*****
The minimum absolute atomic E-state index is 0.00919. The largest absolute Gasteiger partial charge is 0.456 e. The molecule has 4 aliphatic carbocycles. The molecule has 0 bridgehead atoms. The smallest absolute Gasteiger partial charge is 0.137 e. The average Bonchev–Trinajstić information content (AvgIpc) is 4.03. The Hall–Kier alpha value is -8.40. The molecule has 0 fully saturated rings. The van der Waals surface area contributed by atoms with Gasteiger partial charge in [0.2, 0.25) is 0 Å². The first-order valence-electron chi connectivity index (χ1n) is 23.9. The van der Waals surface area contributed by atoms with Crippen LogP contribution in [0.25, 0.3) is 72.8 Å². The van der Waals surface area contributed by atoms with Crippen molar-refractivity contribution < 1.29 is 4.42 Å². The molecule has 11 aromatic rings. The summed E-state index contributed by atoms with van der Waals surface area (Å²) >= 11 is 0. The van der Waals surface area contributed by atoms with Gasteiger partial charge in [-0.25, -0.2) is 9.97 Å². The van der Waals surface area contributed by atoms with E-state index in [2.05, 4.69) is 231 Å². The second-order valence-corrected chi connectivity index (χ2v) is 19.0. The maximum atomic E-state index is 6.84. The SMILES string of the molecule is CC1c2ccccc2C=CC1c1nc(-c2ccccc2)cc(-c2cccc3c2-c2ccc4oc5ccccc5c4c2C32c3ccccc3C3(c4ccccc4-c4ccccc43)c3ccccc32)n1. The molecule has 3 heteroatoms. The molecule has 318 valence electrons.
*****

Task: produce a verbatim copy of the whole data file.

The minimum absolute atomic E-state index is 0.00919. The largest absolute Gasteiger partial charge is 0.456 e. The molecule has 4 aliphatic carbocycles. The molecule has 0 bridgehead atoms. The smallest absolute Gasteiger partial charge is 0.137 e. The average Bonchev–Trinajstić information content (AvgIpc) is 4.03. The Hall–Kier alpha value is -8.40. The molecule has 0 fully saturated rings. The van der Waals surface area contributed by atoms with Gasteiger partial charge in [0.2, 0.25) is 0 Å². The first-order valence-electron chi connectivity index (χ1n) is 23.9. The van der Waals surface area contributed by atoms with Crippen LogP contribution in [0.25, 0.3) is 72.8 Å². The van der Waals surface area contributed by atoms with Crippen molar-refractivity contribution < 1.29 is 4.42 Å². The molecule has 11 aromatic rings. The summed E-state index contributed by atoms with van der Waals surface area (Å²) >= 11 is 0. The van der Waals surface area contributed by atoms with Gasteiger partial charge in [-0.25, -0.2) is 9.97 Å². The van der Waals surface area contributed by atoms with E-state index in [2.05, 4.69) is 231 Å². The second-order valence-corrected chi connectivity index (χ2v) is 19.0. The maximum atomic E-state index is 6.84. The SMILES string of the molecule is CC1c2ccccc2C=CC1c1nc(-c2ccccc2)cc(-c2cccc3c2-c2ccc4oc5ccccc5c4c2C32c3ccccc3C3(c4ccccc4-c4ccccc43)c3ccccc32)n1. The molecule has 3 heteroatoms. The molecule has 318 valence electrons.